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Write a program that reads text from one file and writes an edited version of the same text to another <br>file.

Posted on 2001-07-07
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Last Modified: 2012-06-27
Write a program that reads text from one file and writes an edited version of the same text to another file. The edited version is identical to the unedited version except that every string of two or more consecutive blanks is replaced by a single blank. Thus the text is edited to remove any extra blank characters. The program should define a function that is called the input and output-file streams as arguments. Make up a test file to see if it works.

I have the following code already written, but I am not sure how to get it to read a test file, how do I specify the path so that it will automatically find the correct path.

#include<iostream.h>
#include<stdlib.h>
#include<fstream.h>
int main()
{
ifstream input;
ofstream output;
char name[13];
double value=0,average;
double sum=0;
int count=0;
cout<<"Enter a file name. 12 characters or less<<endl;
cin>>name;
input.open(name);
output.open("outfile.dat")
if(!output)
{
cout<<"Cannot open outfile.data Aborting.!!!"<<endl;
exit(1);
}if(!input)
{
cout<<"Cannot open file"<<"Aborting."<<endl;
exit(1);
}
input>>value;
while(input)
{
count=count+1;
sum=sum+value;
input>>value;
}
average=sum/count;
cout<<"Average of"<<count<<"number is"<<average<<endl;
output<<"Average of"<<count<<"number is"<<average<<endl;
input.closed();
output.close()
return 0;
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Question by:Diverden
6 Comments
 
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Expert Comment

by:nietod
ID: 6261777
We cannot do your schoolwork for you.  That is unethical and is grounds for removal from this site.  (for both you and the experts involved.)  

We can provide only limitied help in accademic assignments.    We can answer specific (direct) questions, like you might ask your teacher.  We can review your work and post suggestions, again, like your teacher might do.

Do you have specific questions?
Do you have any work on this (incomplete even) that we can review?

***********************************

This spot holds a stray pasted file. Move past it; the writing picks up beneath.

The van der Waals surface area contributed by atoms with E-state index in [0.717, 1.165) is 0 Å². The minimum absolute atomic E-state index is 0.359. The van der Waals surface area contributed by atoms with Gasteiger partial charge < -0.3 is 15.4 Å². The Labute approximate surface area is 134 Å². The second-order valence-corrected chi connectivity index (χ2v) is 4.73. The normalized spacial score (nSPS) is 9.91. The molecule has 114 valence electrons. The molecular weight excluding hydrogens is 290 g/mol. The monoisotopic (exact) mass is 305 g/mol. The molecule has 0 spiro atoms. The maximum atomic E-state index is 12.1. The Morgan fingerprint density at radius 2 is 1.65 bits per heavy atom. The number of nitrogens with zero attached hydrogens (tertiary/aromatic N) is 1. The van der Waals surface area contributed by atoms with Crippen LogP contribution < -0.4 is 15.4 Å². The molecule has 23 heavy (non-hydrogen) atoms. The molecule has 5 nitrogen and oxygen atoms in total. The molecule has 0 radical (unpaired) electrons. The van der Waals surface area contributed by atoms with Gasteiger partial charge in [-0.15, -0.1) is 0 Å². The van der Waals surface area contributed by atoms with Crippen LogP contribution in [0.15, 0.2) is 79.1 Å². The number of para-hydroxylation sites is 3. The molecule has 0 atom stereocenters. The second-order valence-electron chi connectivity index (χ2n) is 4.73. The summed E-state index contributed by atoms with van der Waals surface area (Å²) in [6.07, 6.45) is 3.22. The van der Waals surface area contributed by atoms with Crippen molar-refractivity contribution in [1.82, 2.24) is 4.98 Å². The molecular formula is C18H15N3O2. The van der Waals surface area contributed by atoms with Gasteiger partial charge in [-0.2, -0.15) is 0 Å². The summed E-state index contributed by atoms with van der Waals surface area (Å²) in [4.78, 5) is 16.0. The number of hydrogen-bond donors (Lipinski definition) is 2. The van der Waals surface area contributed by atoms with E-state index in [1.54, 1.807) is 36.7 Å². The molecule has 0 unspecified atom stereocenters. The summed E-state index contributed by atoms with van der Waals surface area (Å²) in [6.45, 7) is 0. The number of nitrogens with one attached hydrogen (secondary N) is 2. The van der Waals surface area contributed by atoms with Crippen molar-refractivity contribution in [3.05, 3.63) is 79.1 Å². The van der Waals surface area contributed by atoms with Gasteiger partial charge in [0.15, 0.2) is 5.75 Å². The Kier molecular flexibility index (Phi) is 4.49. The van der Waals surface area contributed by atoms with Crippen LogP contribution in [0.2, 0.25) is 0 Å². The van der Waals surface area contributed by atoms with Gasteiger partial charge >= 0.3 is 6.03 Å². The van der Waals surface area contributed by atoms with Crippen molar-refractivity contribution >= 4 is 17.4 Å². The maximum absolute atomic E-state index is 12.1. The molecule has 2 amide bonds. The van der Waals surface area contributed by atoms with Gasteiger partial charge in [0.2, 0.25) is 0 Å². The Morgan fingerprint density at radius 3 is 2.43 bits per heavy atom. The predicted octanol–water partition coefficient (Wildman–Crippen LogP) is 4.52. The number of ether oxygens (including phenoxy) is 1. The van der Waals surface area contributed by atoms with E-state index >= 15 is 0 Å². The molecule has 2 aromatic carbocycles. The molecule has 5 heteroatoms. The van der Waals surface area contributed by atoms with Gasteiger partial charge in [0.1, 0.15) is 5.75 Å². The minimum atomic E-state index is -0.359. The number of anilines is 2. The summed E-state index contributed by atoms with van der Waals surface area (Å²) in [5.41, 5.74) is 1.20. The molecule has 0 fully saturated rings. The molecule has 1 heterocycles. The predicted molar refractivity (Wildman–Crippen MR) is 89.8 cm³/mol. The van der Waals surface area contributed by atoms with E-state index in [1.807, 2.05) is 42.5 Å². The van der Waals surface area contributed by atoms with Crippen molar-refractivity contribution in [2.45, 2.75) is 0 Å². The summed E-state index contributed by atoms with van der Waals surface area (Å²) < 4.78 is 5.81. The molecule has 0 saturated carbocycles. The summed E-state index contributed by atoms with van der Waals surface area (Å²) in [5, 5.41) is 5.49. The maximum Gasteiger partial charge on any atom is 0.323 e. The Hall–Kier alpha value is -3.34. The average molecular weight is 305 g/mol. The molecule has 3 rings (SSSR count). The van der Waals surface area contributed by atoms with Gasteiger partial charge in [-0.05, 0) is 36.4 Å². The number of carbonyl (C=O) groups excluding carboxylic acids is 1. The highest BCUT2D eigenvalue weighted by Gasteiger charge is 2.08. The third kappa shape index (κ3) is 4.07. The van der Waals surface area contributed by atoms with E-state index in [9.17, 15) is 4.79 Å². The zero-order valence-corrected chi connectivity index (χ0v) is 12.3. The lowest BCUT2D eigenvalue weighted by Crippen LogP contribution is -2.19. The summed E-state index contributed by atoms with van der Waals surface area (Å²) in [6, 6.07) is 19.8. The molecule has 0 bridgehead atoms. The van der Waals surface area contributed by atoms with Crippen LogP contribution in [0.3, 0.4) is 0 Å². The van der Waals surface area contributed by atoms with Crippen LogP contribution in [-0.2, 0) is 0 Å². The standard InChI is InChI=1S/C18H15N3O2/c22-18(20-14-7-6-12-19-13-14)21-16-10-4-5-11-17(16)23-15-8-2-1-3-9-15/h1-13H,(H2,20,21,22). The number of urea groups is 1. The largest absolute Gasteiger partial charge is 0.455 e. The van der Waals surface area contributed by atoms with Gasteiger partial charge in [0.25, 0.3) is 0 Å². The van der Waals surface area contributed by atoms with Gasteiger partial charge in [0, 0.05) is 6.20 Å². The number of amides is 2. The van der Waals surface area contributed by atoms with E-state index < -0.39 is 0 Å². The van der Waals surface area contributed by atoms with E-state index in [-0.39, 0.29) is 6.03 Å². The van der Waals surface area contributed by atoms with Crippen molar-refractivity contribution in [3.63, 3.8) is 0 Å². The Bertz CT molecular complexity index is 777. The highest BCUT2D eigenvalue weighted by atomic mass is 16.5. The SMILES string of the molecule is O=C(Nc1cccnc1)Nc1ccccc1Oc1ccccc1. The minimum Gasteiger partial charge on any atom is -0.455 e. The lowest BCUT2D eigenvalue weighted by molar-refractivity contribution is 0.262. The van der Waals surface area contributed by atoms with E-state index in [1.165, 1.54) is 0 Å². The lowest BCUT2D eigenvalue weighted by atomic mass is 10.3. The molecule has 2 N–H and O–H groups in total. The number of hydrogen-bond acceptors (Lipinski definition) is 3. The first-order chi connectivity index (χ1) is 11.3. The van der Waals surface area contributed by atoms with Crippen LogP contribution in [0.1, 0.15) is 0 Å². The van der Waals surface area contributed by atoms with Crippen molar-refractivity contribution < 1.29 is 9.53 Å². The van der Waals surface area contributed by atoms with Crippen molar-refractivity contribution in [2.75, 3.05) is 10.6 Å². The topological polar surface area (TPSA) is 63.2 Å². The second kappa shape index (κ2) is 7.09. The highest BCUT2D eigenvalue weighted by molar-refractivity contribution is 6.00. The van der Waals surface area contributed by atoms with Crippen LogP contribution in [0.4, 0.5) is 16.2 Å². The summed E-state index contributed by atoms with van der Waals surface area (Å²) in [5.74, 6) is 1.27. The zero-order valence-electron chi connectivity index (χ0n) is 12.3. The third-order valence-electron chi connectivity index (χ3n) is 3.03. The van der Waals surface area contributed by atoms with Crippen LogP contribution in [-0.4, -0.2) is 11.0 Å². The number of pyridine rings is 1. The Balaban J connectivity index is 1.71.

To get started, why don;t you write a program that opens a file and reads characters from it.  At least try something.   Or try to ask a question to get you started.
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Expert Comment

by:sumansamanta
ID: 6263836
See, you are only taking the file-name as input from the user, not the file-path. Now when you specify only the file-name in ifstream class's constructor, it searches for that file in the directory in which the application itself is located (i.e current working directory). So, in this case the filename which you have specified must be present in your application's directory, otherwise ifstream will not be able to locate the file. Same rule holds for ofstream class as well.

    A simple solution is that you also accept full-path along with the filename. If you want more elegant solution then you can use Windows Registry (if you are working on Windows platform), there you create a key with the name of your application, and under that create two sub-keys called "input_dir" and "output_dir" and store the input path and out put path in these subkeys.

   So, in this implementation, at the startup, your app must read the registry and store the value of input_dir and output_dir in two seperate variables, which you can use throughout your program. Here you can search for files (based on extension may be) in the input_dir, if found, proccess them and store the new file(s) in the output_dir. And remove the processed file to some other location or simply delete them from the input directory.

If, you are on Unix/Linux, then you can use .ini files in a specific location, as substitute for registry.

Actually , all thiese strategy depends on your app's reqirement.
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Expert Comment

by:MadYugoslav
ID: 6264573
Replace declaration of your main function with:
int main(int argc, char* argv)
and in your code replace lines where get input filename from user with:
CString name;
name=argv[1];
When You start program start it with one argument which will be name of the input file. For example:
[program_name].exe c:\work\InFile.txt
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Accepted Solution

by:
nietod earned 100 total points
ID: 6264767
DiverDen, you edited the question history.  You shoudln't do that.  If you edit the question history we don't get e-mail notifications of what yoyu've done so you get ignored.

next time post your new information in a comment.  Then you will get faster responses!

First of all

#include<iostream.h>
#include<fstream.h>

Are old include files that you should never use.   I have a pre-written statement on this